In today’s talking points: How useful are mobile health apps?; Catholic Education Western Australia to apply data science to school life; Introduction of a pointless system to regulate doctors’ behavior; China’s efforts in tracking HIVrecognized by UNAIDS.
How Useful are Mobile Health Apps?
Recent studies have found that apps which use your smartphone to journal or monitor progress over time are the least worrisome. These apps can be useful because they can help you record photos and other documentation that can be passed on to your local doctor. Apps that claim to use your phone as a medical device should be used with caution, says Associate Professor Carol Meher, a researcher in mobile health apps from the University of South Australia. Several years ago, thousands of apps that claimed to zap pimples using the light of a phone were sold, before they were pulled from stores. “It’s one thing if it’s a device that plugs into the phone – like there now are some approved glucose monitors. Those devices, so long as they’re reputable, are fine” she said. David Bakker, a researcher and app developer from Monash University believes that apps that are based on proven treatment methods are the most beneficial.
Read more at: abc.net.au
Catholic Education Western Australia to Apply Data Science to School Life
An ambitious project by Catholic Education Western Australia is bringing analytics to the organization’s 80,000 students and 12,000 staff, bringing everyone to a single Microsoft could platform, enabling them to access in-the-moment data and learning progress. With technology advancing over the past 18 months, this has allowed CEWA to implement the technology necessary to get the project underway. Soon, data scientists from Microsoft learning and partner universities will also work on the amassed information in an effort to improve school outcomes and learning experiences. Dr Cathy Cavanaugh, head of digital transformation for learning, leadership and research, said “we want to go from big pictures and thinking about predictions around student graduation or school completion, to more moment in time, individual person sorts of recommendations”. The end goal of the analytics projects is for students are prepared properly for the next stage of their lives through being master-learners.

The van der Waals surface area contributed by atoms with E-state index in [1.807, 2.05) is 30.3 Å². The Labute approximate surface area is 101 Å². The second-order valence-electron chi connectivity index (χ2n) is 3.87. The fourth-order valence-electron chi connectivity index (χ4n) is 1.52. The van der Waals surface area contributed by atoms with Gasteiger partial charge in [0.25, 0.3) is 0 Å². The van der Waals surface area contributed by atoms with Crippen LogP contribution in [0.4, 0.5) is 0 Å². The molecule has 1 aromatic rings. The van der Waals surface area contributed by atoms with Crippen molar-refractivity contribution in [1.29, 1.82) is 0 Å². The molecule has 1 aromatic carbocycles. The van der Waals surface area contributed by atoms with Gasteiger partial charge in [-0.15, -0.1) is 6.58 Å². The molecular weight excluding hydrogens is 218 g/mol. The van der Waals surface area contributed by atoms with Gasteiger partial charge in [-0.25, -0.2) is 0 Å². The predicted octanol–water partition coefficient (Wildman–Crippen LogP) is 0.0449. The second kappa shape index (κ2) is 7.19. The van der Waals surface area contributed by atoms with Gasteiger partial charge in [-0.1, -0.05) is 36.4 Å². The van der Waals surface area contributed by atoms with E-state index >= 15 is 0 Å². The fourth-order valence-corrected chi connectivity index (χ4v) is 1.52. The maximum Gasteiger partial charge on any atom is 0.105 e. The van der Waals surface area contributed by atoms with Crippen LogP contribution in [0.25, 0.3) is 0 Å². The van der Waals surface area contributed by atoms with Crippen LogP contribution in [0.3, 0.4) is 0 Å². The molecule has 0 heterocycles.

Read more at: cio.com.au
Introduction of a points system to regulate doctors’ behavior
Similar to the system for Chinese drivers, doctors at a top hospital in Central China are now subject to a system of demerits to punish doctors who prescribe drugs for improper purposes such as bumping up revenue from patients. The starting point is 12 points, and points are removed for each violation. Prescribing the wrong drugs resulting in serious consequences for patients will automatically result in losing 12 points. It is observed that with the help of the new system, incorrect prescriptions and faulty advice from doctors have been reduced. However, doctors were also of the opinion that hospitals should take measures to reward doctors, instead of just punishing them, to encourage better performance.
Read more at ChinaDaily
China’s efforts in tackling HIV recognized by UNAIDS
The executive director of the Joint United Nations Programme on HIV/AIDS (UNAIDS), Michel Sidibe, applauds China’s high level commitment to stopping the major public health threat by acting fast and decisively. The First Lady, Professor Peng Liyuan, was presented with the UNAIDS Award for Outstanding Achievements early this year, for championing for HIV prevention, particularly for children and young people. China has taken a leading role in helping with establishment of an African Centre for Disease Control and Prevention, which creates a solid basis for good health cooperation within Africa and other partners around the world.
Read more at ChinaDaily